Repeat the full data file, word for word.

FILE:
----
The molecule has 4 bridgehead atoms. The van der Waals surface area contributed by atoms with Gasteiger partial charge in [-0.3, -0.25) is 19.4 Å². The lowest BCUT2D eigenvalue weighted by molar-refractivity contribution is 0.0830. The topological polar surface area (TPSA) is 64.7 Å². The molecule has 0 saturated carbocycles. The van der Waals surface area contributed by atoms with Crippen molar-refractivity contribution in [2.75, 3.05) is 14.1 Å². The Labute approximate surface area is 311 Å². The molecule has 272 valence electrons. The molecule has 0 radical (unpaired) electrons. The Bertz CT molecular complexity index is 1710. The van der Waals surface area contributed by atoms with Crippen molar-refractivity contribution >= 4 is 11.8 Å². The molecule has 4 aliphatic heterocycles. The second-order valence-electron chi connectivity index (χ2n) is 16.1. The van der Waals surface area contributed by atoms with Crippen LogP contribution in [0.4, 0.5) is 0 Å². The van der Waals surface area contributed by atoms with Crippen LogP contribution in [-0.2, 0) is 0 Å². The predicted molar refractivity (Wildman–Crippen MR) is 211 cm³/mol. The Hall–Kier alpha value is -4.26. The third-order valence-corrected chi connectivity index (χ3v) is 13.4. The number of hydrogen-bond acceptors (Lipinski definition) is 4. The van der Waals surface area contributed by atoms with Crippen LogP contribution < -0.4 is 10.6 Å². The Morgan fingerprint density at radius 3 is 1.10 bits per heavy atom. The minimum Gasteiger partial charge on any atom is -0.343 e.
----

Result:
The molecule has 4 bridgehead atoms. The van der Waals surface area contributed by atoms with Gasteiger partial charge in [-0.3, -0.25) is 19.4 Å². The lowest BCUT2D eigenvalue weighted by molar-refractivity contribution is 0.0830. The topological polar surface area (TPSA) is 64.7 Å². The molecule has 0 saturated carbocycles. The van der Waals surface area contributed by atoms with Crippen molar-refractivity contribution in [2.75, 3.05) is 14.1 Å². The Labute approximate surface area is 311 Å². The molecule has 272 valence electrons. The molecule has 0 radical (unpaired) electrons. The Bertz CT molecular complexity index is 1710. The van der Waals surface area contributed by atoms with Crippen molar-refractivity contribution >= 4 is 11.8 Å². The molecule has 4 aliphatic heterocycles. The second-order valence-electron chi connectivity index (χ2n) is 16.1. The van der Waals surface area contributed by atoms with Crippen LogP contribution in [0.4, 0.5) is 0 Å². The van der Waals surface area contributed by atoms with Crippen LogP contribution in [-0.2, 0) is 0 Å². The predicted molar refractivity (Wildman–Crippen MR) is 211 cm³/mol. The Hall–Kier alpha value is -4.26. The third-order valence-corrected chi connectivity index (χ3v) is 13.4. The number of hydrogen-bond acceptors (Lipinski definition) is 4. The van der Waals surface area contributed by atoms with Crippen LogP contribution < -0.4 is 10.6 Å². The Morgan fingerprint density at radius 3 is 1.10 bits per heavy atom. The minimum Gasteiger partial charge on any atom is -0.343 e.